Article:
Cleveland Kids' Book Bank

As children, many of us have fond memories of parents, grandparents, and older siblings reading our favorite books to us. Although these memories may seem insubstantial, to children who don’t have these experiences, they’re crucial. Reading shapes pathways in children’s lifestyles that impact their success in the future. Having stories to read also provides a creative outlook on the world, making their present brighter in addition to their future. 

Thousands of children don’t have access to books in their home, and according to, “Findings published in the journal Social Science Research show that raising a child in a home filled with books positively impacts her future academic growth and job attainment” (Rodriguez). This being said, children without books in their home are already at a disadvantage compared to those that do have access to books. To be successful in this world, reading and writing are common skills that every employer expects employees to have. Without these basic skills, one is likely to have trouble finding and keeping an occupation to support their family. 

The Cleveland Kids’ Book Bank of the Greater Cleveland area was founded when two brilliant minds, Judy Payne and Judi Kovach, realized this issue. Payne and Kovach were part of the Little Free Library Cleveland movement to encourage citizens to “take a book, leave a book.” Passersby could take a book home with them from the little library if they needed one; it was as simple as that. Upon gaining recognition, this movement was so successful that the  book bank founders needed to do something more. What they did was create the Cleveland Kids’ Book Bank. 

The Book Bank’s website tells the story of the nonprofit organization to inspire others to make a change in the world, whether that be founding their own nonprofit, or donating a few books to this one. The “Our Story” portion of the website states, “Our work is made possible by the more than 6,000 volunteers who have sorted, packed, and boxed books at our Mid-Town Cleveland warehouse." The volunteer-based organization uses the help of programs including the City of Lakewood’s H2O “Help to Others” program to package and sort their books. They also “...were able to divert hundreds of thousands of high-quality children’s books annually from the recycling heap and get them into the hands of Cleveland children in need.” Benefiting the environment and children, this program is a gift to our city. The success of the Book Bank is described by the sentence, “Since our first partner pick-up in March 2016, we have distributed more than 2 million high-quality children’s books total to 100,000+ children and families in need in Greater Cleveland annually.” Every single child affected by the program is bound to have a brighter, more fulfilling future. H2O is very proud to be able to help this wonderful organization, and all citizens of the Cleveland community can be, too.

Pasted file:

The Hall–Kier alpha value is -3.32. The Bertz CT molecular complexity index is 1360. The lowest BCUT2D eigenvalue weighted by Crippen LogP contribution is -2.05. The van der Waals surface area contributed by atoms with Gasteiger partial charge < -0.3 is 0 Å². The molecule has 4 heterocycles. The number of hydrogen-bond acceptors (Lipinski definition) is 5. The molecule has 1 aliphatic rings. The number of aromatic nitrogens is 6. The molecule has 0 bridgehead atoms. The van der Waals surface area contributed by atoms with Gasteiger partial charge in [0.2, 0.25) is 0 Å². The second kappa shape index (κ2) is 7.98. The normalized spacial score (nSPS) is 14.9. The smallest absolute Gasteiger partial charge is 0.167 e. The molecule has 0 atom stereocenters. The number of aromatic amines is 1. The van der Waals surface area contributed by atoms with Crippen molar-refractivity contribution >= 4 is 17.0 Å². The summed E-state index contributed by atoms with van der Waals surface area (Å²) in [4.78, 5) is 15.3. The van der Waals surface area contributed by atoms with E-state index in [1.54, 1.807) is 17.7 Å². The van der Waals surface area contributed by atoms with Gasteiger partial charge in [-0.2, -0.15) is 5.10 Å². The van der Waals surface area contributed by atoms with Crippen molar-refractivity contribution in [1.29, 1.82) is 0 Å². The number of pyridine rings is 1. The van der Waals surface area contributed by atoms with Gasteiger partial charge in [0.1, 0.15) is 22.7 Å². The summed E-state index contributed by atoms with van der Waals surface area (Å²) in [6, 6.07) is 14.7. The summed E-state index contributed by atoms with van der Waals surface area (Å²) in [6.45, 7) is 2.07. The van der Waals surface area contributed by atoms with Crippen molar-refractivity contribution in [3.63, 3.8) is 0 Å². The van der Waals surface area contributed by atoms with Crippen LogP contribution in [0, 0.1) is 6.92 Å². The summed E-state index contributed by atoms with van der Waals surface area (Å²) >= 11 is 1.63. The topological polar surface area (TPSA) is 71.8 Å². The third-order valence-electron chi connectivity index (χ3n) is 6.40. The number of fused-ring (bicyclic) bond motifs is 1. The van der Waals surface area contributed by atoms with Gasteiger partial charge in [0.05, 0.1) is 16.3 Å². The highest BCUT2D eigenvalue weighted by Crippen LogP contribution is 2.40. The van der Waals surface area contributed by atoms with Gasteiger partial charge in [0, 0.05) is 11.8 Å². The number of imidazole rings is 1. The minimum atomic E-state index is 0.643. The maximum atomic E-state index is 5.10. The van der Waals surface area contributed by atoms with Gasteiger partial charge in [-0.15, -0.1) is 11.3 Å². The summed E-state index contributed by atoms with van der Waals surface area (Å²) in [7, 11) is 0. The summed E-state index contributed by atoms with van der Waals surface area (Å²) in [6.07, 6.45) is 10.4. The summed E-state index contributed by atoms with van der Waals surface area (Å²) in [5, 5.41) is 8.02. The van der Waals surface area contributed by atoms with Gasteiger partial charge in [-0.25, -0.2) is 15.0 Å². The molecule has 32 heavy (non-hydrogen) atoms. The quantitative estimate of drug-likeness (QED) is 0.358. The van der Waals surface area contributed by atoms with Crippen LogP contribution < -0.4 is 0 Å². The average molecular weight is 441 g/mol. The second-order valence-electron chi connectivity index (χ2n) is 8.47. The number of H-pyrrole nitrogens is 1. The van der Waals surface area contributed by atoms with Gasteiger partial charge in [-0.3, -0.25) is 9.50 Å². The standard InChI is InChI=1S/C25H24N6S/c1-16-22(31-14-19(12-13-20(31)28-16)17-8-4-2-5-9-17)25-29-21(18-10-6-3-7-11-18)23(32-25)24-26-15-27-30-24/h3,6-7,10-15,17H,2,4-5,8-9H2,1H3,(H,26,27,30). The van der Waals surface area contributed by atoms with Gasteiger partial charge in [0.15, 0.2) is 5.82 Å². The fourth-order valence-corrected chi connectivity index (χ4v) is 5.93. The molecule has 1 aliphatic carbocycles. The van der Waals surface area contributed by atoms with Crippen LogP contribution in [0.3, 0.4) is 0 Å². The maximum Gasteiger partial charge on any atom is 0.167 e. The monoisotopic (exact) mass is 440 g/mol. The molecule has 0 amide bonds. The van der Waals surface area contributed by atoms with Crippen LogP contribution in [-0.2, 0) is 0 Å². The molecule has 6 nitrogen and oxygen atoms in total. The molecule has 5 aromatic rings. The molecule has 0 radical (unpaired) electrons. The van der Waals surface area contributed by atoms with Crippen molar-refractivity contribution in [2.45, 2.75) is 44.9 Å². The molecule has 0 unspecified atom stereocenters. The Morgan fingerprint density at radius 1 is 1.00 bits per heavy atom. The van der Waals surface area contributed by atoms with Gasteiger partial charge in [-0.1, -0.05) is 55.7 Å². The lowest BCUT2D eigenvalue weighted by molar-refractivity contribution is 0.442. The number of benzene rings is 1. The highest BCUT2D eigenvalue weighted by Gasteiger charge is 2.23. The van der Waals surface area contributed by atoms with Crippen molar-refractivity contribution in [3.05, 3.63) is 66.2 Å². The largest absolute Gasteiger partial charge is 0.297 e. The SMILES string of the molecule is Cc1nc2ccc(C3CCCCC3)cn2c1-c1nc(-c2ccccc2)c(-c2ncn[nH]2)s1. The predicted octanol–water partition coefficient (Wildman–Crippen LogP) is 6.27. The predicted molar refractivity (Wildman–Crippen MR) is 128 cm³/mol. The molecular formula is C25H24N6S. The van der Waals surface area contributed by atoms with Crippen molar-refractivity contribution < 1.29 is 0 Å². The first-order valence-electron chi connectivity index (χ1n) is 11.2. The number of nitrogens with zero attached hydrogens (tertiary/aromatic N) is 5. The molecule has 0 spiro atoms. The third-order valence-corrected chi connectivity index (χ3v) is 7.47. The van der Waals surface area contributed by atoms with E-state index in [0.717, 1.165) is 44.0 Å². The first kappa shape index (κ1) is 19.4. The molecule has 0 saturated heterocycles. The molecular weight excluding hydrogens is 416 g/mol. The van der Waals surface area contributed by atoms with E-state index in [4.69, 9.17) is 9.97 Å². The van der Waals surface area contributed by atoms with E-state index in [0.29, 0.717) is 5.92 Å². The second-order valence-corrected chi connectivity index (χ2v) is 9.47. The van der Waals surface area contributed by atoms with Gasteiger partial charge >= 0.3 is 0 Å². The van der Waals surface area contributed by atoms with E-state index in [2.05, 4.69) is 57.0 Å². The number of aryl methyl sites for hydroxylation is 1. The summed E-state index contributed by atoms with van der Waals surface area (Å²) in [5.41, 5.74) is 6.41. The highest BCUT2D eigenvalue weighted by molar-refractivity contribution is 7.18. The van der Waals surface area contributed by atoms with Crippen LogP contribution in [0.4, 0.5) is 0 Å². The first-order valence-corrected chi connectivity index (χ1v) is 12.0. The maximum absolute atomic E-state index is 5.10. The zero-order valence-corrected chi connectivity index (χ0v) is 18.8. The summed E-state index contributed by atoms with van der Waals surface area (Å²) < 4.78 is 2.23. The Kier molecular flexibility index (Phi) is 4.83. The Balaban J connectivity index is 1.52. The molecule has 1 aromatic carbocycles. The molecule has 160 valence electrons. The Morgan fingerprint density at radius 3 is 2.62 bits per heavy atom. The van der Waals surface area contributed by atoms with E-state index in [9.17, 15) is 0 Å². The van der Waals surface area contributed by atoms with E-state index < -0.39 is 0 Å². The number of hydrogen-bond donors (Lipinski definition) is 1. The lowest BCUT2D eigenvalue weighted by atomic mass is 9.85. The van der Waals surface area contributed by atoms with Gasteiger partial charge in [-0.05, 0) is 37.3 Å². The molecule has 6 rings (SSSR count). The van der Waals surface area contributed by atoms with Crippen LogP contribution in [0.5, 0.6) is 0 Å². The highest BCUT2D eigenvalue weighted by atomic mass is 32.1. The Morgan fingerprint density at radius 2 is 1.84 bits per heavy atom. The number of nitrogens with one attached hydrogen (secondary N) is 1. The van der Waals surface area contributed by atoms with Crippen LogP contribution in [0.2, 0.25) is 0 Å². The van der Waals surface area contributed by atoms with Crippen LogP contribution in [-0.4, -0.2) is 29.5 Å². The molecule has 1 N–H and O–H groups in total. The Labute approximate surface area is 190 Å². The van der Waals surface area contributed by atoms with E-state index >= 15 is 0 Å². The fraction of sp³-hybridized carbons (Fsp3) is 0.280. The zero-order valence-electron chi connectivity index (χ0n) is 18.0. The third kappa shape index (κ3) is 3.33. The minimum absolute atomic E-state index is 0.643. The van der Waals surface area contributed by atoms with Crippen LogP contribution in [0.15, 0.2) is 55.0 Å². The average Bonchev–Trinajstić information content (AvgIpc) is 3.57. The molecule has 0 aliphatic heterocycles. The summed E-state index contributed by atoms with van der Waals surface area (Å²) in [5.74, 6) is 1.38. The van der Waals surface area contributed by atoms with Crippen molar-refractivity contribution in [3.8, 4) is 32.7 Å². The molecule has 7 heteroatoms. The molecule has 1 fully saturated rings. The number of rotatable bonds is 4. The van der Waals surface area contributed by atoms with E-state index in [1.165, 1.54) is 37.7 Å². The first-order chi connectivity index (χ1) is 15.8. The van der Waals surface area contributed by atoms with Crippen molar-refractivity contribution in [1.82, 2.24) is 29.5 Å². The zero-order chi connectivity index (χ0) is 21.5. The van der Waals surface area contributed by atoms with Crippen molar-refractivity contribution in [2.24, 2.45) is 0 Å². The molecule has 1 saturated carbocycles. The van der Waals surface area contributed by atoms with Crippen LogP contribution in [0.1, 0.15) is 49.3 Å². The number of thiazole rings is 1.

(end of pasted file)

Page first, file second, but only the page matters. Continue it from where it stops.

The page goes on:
Just outside of Lakewood High School on 14100 Franklin Blvd., there is a large metal box with the Book Bank’s logo on it. Located on the Franklin side of the building, this box is always open for anyone to drive by and drop off a few books. The bin was installed in partnership with the Lakewood City Schools. The Book Bank accepts any book that would appeal to children age birth through eighteen and doesn’t contain topics on holidays or religion. Every citizen is able to make a difference in this world, and the Kids’ Book Bank of the Greater Cleveland area makes this task easy and possible.  


“Science Says: A Book-Filled Home Has Benefits Beyond Reading for Kids.” Scholastic, 

“How The Kids' Book Bank Came To Be.” Kids' Book Bank Cleveland, 

Grace Lamparyk is a sophomore at Lakewood High School and a leader in H2O's Executive Committee.

Emmie Hutchison

Grace Lamparyk is a sophomore at Lakewood High School and a leader in H2O's Executive Committee.

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Volume 17, Issue 5, Posted 7:37 PM, 03.03.2021